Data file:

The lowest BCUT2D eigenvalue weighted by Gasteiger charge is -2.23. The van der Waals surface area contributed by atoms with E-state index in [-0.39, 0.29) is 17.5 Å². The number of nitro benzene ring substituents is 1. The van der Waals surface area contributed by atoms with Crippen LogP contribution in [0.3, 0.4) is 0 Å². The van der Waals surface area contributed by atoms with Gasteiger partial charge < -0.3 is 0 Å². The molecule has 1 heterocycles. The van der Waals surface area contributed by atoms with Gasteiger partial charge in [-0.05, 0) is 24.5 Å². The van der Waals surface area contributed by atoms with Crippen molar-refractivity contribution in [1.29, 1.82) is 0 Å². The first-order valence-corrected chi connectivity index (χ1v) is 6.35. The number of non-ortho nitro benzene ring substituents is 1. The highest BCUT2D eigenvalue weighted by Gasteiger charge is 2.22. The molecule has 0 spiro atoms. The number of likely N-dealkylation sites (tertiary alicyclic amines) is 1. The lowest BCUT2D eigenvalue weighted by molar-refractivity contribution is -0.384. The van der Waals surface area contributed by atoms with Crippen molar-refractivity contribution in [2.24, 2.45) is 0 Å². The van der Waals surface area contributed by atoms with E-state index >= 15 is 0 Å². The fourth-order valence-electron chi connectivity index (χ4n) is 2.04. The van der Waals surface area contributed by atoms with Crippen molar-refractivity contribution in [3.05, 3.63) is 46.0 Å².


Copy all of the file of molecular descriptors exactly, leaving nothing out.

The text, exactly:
The lowest BCUT2D eigenvalue weighted by Gasteiger charge is -2.23. The van der Waals surface area contributed by atoms with E-state index in [-0.39, 0.29) is 17.5 Å². The number of nitro benzene ring substituents is 1. The van der Waals surface area contributed by atoms with Crippen LogP contribution in [0.3, 0.4) is 0 Å². The van der Waals surface area contributed by atoms with Gasteiger partial charge < -0.3 is 0 Å². The molecule has 1 heterocycles. The van der Waals surface area contributed by atoms with Gasteiger partial charge in [-0.05, 0) is 24.5 Å². The van der Waals surface area contributed by atoms with Crippen molar-refractivity contribution in [1.29, 1.82) is 0 Å². The first-order valence-corrected chi connectivity index (χ1v) is 6.35. The number of non-ortho nitro benzene ring substituents is 1. The highest BCUT2D eigenvalue weighted by Gasteiger charge is 2.22. The molecule has 0 spiro atoms. The number of likely N-dealkylation sites (tertiary alicyclic amines) is 1. The lowest BCUT2D eigenvalue weighted by molar-refractivity contribution is -0.384. The van der Waals surface area contributed by atoms with Crippen molar-refractivity contribution in [2.24, 2.45) is 0 Å². The van der Waals surface area contributed by atoms with E-state index >= 15 is 0 Å². The fourth-order valence-electron chi connectivity index (χ4n) is 2.04. The van der Waals surface area contributed by atoms with Crippen molar-refractivity contribution in [3.05, 3.63) is 46.0 Å².